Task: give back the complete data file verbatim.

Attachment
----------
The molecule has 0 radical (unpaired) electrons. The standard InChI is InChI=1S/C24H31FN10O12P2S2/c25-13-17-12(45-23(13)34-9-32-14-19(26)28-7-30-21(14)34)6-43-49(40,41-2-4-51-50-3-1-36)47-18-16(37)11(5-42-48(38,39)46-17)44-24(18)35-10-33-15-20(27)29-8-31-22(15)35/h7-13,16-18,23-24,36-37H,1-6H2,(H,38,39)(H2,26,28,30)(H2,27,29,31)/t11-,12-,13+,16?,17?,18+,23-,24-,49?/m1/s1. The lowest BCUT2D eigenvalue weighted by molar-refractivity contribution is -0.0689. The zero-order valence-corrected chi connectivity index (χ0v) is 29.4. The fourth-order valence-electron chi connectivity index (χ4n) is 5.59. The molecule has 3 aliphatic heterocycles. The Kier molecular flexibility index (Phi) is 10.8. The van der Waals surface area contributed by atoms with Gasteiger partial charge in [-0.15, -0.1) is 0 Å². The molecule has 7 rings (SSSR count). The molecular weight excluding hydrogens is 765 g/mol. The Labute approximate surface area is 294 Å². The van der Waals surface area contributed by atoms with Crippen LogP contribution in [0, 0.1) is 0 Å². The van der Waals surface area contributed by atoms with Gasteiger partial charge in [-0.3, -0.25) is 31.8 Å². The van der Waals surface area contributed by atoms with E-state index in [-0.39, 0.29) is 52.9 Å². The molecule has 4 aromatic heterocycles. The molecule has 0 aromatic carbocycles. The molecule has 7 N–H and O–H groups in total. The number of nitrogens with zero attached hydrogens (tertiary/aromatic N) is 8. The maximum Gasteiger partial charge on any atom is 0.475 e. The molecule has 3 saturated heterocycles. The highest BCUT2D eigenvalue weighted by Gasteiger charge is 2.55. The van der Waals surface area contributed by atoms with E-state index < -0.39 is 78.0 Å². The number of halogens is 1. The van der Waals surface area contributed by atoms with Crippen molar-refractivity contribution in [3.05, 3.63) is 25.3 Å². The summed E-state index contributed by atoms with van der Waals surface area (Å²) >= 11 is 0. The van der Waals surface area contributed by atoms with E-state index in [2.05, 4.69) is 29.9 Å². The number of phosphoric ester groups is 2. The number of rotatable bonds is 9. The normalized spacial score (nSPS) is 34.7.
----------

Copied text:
The molecule has 0 radical (unpaired) electrons. The standard InChI is InChI=1S/C24H31FN10O12P2S2/c25-13-17-12(45-23(13)34-9-32-14-19(26)28-7-30-21(14)34)6-43-49(40,41-2-4-51-50-3-1-36)47-18-16(37)11(5-42-48(38,39)46-17)44-24(18)35-10-33-15-20(27)29-8-31-22(15)35/h7-13,16-18,23-24,36-37H,1-6H2,(H,38,39)(H2,26,28,30)(H2,27,29,31)/t11-,12-,13+,16?,17?,18+,23-,24-,49?/m1/s1. The lowest BCUT2D eigenvalue weighted by molar-refractivity contribution is -0.0689. The zero-order valence-corrected chi connectivity index (χ0v) is 29.4. The fourth-order valence-electron chi connectivity index (χ4n) is 5.59. The molecule has 3 aliphatic heterocycles. The Kier molecular flexibility index (Phi) is 10.8. The van der Waals surface area contributed by atoms with Gasteiger partial charge in [-0.15, -0.1) is 0 Å². The molecule has 7 rings (SSSR count). The molecular weight excluding hydrogens is 765 g/mol. The Labute approximate surface area is 294 Å². The van der Waals surface area contributed by atoms with Crippen LogP contribution in [0, 0.1) is 0 Å². The van der Waals surface area contributed by atoms with Gasteiger partial charge in [-0.3, -0.25) is 31.8 Å². The van der Waals surface area contributed by atoms with E-state index in [-0.39, 0.29) is 52.9 Å². The molecule has 4 aromatic heterocycles. The molecule has 0 aromatic carbocycles. The molecule has 7 N–H and O–H groups in total. The number of nitrogens with zero attached hydrogens (tertiary/aromatic N) is 8. The maximum Gasteiger partial charge on any atom is 0.475 e. The molecule has 3 saturated heterocycles. The highest BCUT2D eigenvalue weighted by Gasteiger charge is 2.55. The van der Waals surface area contributed by atoms with E-state index < -0.39 is 78.0 Å². The number of halogens is 1. The van der Waals surface area contributed by atoms with Crippen molar-refractivity contribution in [3.05, 3.63) is 25.3 Å². The summed E-state index contributed by atoms with van der Waals surface area (Å²) >= 11 is 0. The van der Waals surface area contributed by atoms with E-state index in [2.05, 4.69) is 29.9 Å². The number of phosphoric ester groups is 2. The number of rotatable bonds is 9. The normalized spacial score (nSPS) is 34.7.